He feels that to be considered a valuable product and stand on its own two feet, a business app has to offer something unique and that actually offers an improved user experience. “What companies need is to have a reason for creating this app, to understand their target audience and what they want from an app, to create that app for them and then to keep developing it,” Quirk says. He’s quick to emphasise that this isn’t just about bug fixes or optimising for the latest OS; instead it’s about committing to improving it based on customers’ needs. “You have to listen to your audience and understand what changes need to be made.”

But there are deeper issues behind the low visibility of mobile apps for business. One of the first stumbling blocks is around the way business often views the modern smartphone. “A handset is seen as more of an entertainment system, people may not take apps too seriously,” comments Quirk. “It has a stigma so they think ‘that’s not going to help my business life that much’.”

Another contributing factor is the fact that true mobile working, whilst a much-discussed topic in modern business circles, is still something of a rarity. Although many enterprises might like to consider themselves modern and forward-thinking, Quirk feels this can often be more of a surface consideration, rather than a considered and integrated part of their long-term strategy.

“Business devices are often still very static; they’re not particularly mobile,” he says. “They’re being used almost as a cool replacement for a desktop PC or as a laptop, going down to a meeting room and taking notes on your tablet, instead of taking notes using a laptop or a pen and paper. Using tablets and phones as a genuine mobile devices with genuine mobile applications, that just hasn’t happened yet.”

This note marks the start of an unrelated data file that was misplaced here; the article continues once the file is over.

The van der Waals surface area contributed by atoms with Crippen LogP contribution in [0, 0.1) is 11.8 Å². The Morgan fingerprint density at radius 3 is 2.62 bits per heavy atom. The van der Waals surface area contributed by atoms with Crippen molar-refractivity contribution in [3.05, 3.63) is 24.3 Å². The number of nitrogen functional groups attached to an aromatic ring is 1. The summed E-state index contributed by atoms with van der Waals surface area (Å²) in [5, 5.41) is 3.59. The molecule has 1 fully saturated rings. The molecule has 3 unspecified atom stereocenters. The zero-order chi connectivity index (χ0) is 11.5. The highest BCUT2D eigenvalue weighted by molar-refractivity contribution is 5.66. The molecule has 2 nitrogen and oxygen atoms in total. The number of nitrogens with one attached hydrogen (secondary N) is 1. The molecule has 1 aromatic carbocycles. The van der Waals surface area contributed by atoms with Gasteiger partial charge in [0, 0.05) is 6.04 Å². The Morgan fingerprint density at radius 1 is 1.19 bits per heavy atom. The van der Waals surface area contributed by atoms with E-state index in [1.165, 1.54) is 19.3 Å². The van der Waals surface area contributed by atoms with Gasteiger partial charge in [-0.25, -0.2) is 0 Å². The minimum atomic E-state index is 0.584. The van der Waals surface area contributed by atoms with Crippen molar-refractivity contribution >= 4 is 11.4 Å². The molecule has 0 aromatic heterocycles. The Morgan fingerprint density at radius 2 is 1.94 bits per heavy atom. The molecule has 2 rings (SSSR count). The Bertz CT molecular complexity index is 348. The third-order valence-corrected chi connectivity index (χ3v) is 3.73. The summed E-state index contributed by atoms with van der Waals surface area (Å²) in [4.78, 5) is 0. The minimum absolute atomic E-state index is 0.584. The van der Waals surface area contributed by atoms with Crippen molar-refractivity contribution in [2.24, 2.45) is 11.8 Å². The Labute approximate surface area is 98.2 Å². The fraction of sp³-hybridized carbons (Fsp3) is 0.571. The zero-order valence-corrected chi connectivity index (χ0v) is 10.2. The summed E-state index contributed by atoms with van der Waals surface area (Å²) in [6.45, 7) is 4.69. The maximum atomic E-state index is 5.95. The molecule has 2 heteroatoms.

But, of course, this only holds true in the business arena. As individuals, to say we’re wedded to our devices is something of an understatement and, as Quirk has pointed out, curiosity about new solutions and apps in the consumer space has never been higher. So why hasn’t this spread into industry?

In part, Quirk believes this is down to a disconnect between the devices we’re using at work and the devices that have become such an integral part of our lives. By way of example, he mentions the fact that there are still many professionals with a separate business and personal device. “Their business phone will very much be a communications device, whereas their personal phone will be that phone that all their apps and music go on,” he explains. Inevitably, this discourages people from making use of the more mobile functionality of business apps because there is still a separation between use inside and outside the workplace, reducing the need for fluid connectivity and true mobility.

Ultimately, this is something that will begin to change with increasing uptake of bring your own device (BYOD) policies and focus truly begins to shift toward having the right tools wherever you go. As Quirk concludes: “That’s when I think it will really start coming together. 

Josh Russell
Josh Russell